Texas Child Custody Laws
One of the hardest topics to approach during a divorce is the matter of child custody. Many parents struggle as they seek the outcome they want while keeping the child’s best interest in mind. The state of Texas favors allowing both parents the chance to have custody when possible.
Allowing children to have a relationship with both parents is often beneficial to the child’s growth and development. A family lawyer can be instrumental in negotiating child custody terms that work for you. If you are filing for custody in Texas, it is especially important to know how the state handles these cases.
Can I File in Texas?
To be eligible to file for custody in Texas, your child must have lived in Texas for at least six months. Additionally, a parent can file for custody in Texas if they have some connection with the state like a job, means of child care, or higher education. For the initial filing, parents need to present necessary information such as:
- Address of the child
- All of the places the child has lived for the last five years
- Names of people the child has lived within this five-year time span
All of this information provided gives the court a better picture of the child’s lived experience thus far.
Sole or Joint Custody?
When a court grants custody to one, or both, parents the law recognizes their role as a conservatorship. The following are different conservatorship agreements depending on the outcome of the custody case:
- Joint Managing Conservators – Parents with joint custody
- Sole Managing Conservator – A parent with sole custody of a child or children
- Possessory Conservator – A parent with visitation rights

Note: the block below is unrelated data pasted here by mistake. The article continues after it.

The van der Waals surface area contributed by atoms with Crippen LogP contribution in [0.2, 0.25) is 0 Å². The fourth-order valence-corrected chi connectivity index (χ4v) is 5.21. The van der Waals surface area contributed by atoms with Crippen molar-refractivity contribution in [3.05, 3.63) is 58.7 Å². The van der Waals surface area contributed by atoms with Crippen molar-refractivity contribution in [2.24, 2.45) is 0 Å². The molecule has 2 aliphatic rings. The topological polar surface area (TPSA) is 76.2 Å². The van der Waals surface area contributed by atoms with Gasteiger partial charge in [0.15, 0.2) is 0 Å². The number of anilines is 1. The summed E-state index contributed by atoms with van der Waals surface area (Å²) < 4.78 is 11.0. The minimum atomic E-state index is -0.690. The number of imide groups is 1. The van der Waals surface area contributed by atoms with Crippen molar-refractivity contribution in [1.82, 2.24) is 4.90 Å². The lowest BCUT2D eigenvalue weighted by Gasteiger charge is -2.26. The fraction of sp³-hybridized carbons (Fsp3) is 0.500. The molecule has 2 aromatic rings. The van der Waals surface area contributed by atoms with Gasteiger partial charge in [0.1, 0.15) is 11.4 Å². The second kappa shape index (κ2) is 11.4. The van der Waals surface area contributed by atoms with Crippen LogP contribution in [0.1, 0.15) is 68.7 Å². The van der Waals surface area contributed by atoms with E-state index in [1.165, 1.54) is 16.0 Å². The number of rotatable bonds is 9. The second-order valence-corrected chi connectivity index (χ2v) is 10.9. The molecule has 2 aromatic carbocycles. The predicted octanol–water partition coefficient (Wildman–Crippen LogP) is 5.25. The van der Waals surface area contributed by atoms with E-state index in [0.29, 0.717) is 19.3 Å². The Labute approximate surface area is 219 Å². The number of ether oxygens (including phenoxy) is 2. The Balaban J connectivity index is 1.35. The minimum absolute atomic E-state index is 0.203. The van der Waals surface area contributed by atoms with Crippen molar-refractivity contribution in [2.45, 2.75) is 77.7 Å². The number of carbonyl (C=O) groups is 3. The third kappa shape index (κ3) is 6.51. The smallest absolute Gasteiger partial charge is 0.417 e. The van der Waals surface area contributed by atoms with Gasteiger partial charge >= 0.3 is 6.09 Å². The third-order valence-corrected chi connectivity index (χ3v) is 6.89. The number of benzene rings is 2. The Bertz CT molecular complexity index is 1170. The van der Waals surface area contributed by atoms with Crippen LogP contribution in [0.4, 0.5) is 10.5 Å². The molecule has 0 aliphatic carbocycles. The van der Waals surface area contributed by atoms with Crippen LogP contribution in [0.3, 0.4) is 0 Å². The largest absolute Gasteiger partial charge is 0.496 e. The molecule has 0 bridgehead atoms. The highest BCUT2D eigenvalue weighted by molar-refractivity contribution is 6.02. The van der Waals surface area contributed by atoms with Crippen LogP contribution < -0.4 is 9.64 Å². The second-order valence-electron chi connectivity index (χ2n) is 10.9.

When deciding on how the custody agreement should look like, courts heavily consider the child’s best interest, any apparent history of domestic violence and abuse, and the child’s testimony if they are old enough to testify. In Texas, a child must at least be 12 to testify in a custody hearing.
If the family court recognizes one or both parents as a conservator in a Texas custody hearing, some of the rights that are granted include:
- Having access to health information
- Ability to make decisions about the child’s education
- Right to inquire about school-related activities
- Ability to be designated the child’s emergency contact
While family courts in the state of Texas are in favor of the granting joint custody, many parents seek sole custody of their children.
How to Seek Sole Custody
Attempting to be the sole managing conservator can be challenging, but if you believe sole custody is the best course of action for your family, a lawyer’s help will improve your chances of securing the outcome that you want. Some factors to be aware of when pursuing sole custody:
- Better parent standard – A court must determine that you are the more responsible parent, which is a challenging task, especially if the other parent has played a consistent role in the child’s life.
- Remain kind and calm – No matter how painful the situation, or what your feelings toward your ex-partner are, the court will respond to you better if you remain balanced and calm in your communication style. It will also support that you are a stable model for your child.
- Child’s physical and psychological well-being – Displaying a keen interest and intimate knowledge of your child’s education, daily habits, sleep habits, all bode well for demonstrating the type of parent you are.
- Do not rule out the possibility of joint custody – Even though it may not be what you want, stay open to the possibility of the court ruling in favor of joint custody as this is a common outcome in Texas family courts.
The initial custody agreement that families come to don’t always hold up with changing circumstances. Some families find that they need to modify custody when one or both parents have a significant increase or decrease in their income. While the reasons for requesting a modification varies from family to family, a lawyer can be helpful in gathering and presenting the needed documentation.
Going through a divorce is painful and having to confront the possibility of losing time with your child can be even more difficult. However, keep in mind that patience is essential and that your child’s physical, mental, and emotional health should be central to this process, no matter how difficult it is for you.